In many of these pictures, there is an uneasy contradiction between the proud facades and the tale of disappointment which time and humanity has written upon them. This is the source of the emotionalism in these photographs, seeing faded optimism still manifest in the confident choice of colours and the sprightly signwriting, becoming a palimpsest overwritten by the elements, human neglect and graffiti. In spite of the flatness of these impermeable surfaces, in each case we know a story has been enclosed that is now shut off from us for ever. Beyond their obvious importance as an architectural and a social record, Alan’s library of shopfronts are also a map of his exploration of his own cultural history – their cumulative heartbreak exposing an unlocated grief that is easily overlooked in the wider social narrative of the movement of people from the East End to better housing in the suburbs.

Yet Alan sees hope in these tantalising pictures too, in particular the photo at the top, of Lipman’s Kosher Poultry Dealers, in which the unknown painter ran out of paint while erasing the name of the business, leaving the word “Lip” visible. “A little bit of lip!” as Alan Dein terms it brightly, emblematic of an undying resilience in the face of turbulent social change.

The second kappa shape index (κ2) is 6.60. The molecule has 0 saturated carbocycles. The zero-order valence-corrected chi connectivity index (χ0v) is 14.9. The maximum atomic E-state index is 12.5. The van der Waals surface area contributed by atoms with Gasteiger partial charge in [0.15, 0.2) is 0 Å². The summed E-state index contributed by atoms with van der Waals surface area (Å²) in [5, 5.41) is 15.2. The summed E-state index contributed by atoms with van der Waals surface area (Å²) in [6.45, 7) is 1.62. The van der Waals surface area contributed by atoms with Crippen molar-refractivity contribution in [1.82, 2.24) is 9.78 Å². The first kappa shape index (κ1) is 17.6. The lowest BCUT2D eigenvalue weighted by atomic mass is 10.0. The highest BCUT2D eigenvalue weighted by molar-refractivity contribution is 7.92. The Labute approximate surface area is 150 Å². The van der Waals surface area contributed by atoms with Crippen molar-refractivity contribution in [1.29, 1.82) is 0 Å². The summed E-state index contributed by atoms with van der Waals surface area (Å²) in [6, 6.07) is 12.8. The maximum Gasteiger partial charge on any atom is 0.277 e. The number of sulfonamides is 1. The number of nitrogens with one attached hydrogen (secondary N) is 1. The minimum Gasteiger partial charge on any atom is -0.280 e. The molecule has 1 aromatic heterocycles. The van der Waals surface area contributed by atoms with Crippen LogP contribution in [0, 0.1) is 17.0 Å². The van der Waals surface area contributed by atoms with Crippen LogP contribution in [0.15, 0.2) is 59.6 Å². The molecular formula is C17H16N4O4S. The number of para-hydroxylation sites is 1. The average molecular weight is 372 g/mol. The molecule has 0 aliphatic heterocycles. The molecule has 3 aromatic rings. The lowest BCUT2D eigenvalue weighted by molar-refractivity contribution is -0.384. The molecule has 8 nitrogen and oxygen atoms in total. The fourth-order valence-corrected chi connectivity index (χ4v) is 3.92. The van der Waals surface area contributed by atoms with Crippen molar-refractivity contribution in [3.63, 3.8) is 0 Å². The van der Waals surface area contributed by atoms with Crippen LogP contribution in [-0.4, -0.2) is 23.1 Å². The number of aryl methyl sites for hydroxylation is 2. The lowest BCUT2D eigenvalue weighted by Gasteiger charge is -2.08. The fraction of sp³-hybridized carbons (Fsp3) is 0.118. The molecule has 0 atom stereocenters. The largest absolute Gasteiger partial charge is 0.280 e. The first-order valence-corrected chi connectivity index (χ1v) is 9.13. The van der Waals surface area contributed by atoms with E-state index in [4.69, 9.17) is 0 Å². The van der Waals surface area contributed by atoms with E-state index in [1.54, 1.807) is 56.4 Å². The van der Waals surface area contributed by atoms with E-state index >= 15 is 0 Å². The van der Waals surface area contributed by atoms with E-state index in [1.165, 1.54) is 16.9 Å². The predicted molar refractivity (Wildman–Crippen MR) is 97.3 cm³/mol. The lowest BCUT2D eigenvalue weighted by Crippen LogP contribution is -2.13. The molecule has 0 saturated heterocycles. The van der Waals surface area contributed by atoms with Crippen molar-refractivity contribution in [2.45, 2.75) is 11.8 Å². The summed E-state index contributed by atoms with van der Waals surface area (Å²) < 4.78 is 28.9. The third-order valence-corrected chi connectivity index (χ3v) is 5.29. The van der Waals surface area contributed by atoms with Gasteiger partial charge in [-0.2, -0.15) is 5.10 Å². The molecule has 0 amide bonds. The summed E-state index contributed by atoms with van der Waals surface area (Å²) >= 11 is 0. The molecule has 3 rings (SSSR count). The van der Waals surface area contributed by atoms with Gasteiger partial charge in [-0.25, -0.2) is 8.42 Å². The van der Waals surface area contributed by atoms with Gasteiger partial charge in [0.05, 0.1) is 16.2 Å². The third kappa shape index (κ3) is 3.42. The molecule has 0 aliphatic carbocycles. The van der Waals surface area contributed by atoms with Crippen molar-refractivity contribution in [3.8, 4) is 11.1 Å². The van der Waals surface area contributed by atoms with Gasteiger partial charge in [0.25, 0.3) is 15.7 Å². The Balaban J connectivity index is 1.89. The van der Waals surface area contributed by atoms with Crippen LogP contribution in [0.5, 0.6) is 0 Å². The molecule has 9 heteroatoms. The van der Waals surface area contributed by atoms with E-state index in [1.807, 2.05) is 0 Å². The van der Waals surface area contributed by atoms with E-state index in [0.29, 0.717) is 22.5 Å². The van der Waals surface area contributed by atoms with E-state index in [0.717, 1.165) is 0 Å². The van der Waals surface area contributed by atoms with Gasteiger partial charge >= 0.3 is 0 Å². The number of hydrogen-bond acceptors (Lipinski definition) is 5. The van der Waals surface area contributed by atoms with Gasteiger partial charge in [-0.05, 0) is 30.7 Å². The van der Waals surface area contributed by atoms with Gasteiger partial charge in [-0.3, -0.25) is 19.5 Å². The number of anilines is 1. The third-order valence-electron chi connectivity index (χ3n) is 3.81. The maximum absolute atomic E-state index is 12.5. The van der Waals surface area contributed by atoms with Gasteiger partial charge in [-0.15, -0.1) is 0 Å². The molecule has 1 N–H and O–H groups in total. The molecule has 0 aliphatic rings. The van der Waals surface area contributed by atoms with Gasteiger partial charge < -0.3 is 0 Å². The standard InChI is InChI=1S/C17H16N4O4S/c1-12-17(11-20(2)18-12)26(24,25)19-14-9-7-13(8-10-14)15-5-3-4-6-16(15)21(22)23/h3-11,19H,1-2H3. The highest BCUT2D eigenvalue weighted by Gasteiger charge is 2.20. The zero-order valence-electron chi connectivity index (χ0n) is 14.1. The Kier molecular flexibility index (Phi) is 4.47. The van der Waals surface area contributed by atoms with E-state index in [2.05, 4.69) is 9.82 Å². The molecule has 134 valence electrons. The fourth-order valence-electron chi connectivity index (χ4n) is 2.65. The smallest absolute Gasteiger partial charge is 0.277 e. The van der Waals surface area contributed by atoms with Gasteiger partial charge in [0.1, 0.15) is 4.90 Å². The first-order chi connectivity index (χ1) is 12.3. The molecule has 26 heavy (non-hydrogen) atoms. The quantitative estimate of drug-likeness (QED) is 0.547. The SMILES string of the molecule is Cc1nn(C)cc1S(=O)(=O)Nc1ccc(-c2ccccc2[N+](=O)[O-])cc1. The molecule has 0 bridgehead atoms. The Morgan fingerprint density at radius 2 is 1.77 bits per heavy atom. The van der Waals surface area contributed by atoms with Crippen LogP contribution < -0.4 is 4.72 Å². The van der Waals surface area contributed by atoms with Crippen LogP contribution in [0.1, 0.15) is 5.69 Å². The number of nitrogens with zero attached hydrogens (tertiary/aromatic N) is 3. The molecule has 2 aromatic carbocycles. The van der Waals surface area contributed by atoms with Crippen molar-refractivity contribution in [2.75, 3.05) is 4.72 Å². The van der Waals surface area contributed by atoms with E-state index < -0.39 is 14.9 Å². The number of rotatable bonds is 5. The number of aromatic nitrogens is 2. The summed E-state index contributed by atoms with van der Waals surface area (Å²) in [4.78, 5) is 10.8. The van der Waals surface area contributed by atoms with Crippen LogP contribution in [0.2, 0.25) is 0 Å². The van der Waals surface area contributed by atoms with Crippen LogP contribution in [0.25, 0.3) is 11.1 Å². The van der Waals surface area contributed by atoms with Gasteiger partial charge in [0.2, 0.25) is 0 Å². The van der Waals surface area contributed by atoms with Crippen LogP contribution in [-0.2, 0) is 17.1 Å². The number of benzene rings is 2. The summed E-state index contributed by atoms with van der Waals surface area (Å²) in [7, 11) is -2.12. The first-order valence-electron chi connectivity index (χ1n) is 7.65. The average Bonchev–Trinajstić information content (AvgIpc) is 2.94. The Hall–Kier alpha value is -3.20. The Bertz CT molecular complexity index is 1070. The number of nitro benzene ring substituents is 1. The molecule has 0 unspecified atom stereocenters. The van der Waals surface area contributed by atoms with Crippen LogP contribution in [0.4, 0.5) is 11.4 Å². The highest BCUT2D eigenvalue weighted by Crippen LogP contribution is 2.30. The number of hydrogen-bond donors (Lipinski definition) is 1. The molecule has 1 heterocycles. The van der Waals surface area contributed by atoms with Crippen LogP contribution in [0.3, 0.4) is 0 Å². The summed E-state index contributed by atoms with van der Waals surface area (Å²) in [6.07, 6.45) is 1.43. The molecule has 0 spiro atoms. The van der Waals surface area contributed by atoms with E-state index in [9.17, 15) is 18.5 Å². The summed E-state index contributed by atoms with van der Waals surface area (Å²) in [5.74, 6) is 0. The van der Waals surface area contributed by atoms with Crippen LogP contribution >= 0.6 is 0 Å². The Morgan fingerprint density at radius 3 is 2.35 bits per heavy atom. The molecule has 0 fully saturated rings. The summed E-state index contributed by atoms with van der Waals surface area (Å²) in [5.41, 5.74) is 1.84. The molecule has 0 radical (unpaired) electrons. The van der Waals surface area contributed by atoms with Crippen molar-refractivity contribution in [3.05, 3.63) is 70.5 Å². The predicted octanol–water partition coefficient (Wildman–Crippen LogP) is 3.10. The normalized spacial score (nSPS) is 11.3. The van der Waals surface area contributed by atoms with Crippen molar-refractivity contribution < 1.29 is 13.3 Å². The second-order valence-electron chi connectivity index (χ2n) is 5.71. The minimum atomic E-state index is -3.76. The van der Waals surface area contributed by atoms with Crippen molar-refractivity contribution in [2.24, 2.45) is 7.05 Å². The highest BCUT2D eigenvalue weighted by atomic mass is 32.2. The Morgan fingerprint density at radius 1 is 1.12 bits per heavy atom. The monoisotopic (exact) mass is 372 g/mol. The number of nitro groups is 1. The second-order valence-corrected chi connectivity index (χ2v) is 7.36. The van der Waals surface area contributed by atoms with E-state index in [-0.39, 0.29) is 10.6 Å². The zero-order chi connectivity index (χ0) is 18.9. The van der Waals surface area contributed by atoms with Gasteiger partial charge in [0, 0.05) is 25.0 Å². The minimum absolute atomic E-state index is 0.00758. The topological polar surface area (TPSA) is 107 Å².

Goulston St

In Whitechapel

Commercial Rd

Redchurch St

Stepney Green

Cheshire St

Alie St

Hessel St

Hackney Rd

Quaker St

Mile End Rd

Toynbee St

Alie St

In E2

Brick Lane

Great Eastern St

Commercial St

Hessel St

Mile End Rd

Relocated to Edgeware

Bow Common Lane

Brick Lane

Ben Jonson Rd

Wilkes St

Bow Rd

Ridley Rd

New Goulston St.

Whitechapel High St

Alderney Rd, Stepney

Photographs copyright © Alan Dein

After You’ve Gone: East End Shopfronts 1988 by Alan Dein runs from Thursday 17th May until Thursday 12th July at the Tower Hamlets Local History Library & Archives, 277 Bancroft Road, E1. You must email if you want to attend tonight’s launch. Opening times for the exhibition are here. Alan Dein will give a talk on Saturday 9th June at 2.00pm.

24 Responses leave one →
  1. sprite permalink
    May 17, 2012

    Vivid pictures… of our bygone time.

  2. Melvyn H. Brooks, Karkur, Israel permalink
    May 17, 2012

    Gelkoff’s used to be on the left hand side of Blooms as you went in. The family lived near Coronation Avenue, Stoke Newington High Street. The younger son, Leon, attended Hackney Downs (Grocers’) School 1957-64. He has lived in Israel for many years. His elder brother (? Ian) lives in Edinburgh.
    The photographs deserve to be produced in book form, with a commentary.
    Thanks a lot Alan and once again to Spitalfields Life.

  3. Mel permalink
    May 17, 2012